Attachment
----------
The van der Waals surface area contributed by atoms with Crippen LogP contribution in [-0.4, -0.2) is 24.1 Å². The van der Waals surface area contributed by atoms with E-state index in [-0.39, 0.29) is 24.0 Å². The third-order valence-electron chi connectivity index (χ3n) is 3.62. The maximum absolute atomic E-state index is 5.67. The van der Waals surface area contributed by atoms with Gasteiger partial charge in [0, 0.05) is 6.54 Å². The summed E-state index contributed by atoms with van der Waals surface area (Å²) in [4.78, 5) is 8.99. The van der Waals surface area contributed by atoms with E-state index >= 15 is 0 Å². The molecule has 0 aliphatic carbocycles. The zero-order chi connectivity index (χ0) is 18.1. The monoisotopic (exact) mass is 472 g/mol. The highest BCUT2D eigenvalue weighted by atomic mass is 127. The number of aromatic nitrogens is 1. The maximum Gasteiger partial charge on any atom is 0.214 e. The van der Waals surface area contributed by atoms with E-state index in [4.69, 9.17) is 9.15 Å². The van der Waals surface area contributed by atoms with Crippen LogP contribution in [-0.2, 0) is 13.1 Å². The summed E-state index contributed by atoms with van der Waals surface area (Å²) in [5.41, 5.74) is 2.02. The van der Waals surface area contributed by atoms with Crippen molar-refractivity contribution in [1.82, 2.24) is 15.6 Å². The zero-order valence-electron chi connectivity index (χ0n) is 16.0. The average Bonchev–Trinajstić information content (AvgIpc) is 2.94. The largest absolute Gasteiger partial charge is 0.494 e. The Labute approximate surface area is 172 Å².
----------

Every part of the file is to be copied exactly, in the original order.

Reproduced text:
The van der Waals surface area contributed by atoms with Crippen LogP contribution in [-0.4, -0.2) is 24.1 Å². The van der Waals surface area contributed by atoms with E-state index in [-0.39, 0.29) is 24.0 Å². The third-order valence-electron chi connectivity index (χ3n) is 3.62. The maximum absolute atomic E-state index is 5.67. The van der Waals surface area contributed by atoms with Gasteiger partial charge in [0, 0.05) is 6.54 Å². The summed E-state index contributed by atoms with van der Waals surface area (Å²) in [4.78, 5) is 8.99. The van der Waals surface area contributed by atoms with E-state index >= 15 is 0 Å². The molecule has 0 aliphatic carbocycles. The zero-order chi connectivity index (χ0) is 18.1. The monoisotopic (exact) mass is 472 g/mol. The highest BCUT2D eigenvalue weighted by atomic mass is 127. The number of aromatic nitrogens is 1. The maximum Gasteiger partial charge on any atom is 0.214 e. The van der Waals surface area contributed by atoms with E-state index in [4.69, 9.17) is 9.15 Å². The van der Waals surface area contributed by atoms with Crippen LogP contribution in [-0.2, 0) is 13.1 Å². The summed E-state index contributed by atoms with van der Waals surface area (Å²) in [5.41, 5.74) is 2.02. The van der Waals surface area contributed by atoms with Crippen molar-refractivity contribution in [1.82, 2.24) is 15.6 Å². The zero-order valence-electron chi connectivity index (χ0n) is 16.0. The average Bonchev–Trinajstić information content (AvgIpc) is 2.94. The largest absolute Gasteiger partial charge is 0.494 e. The Labute approximate surface area is 172 Å².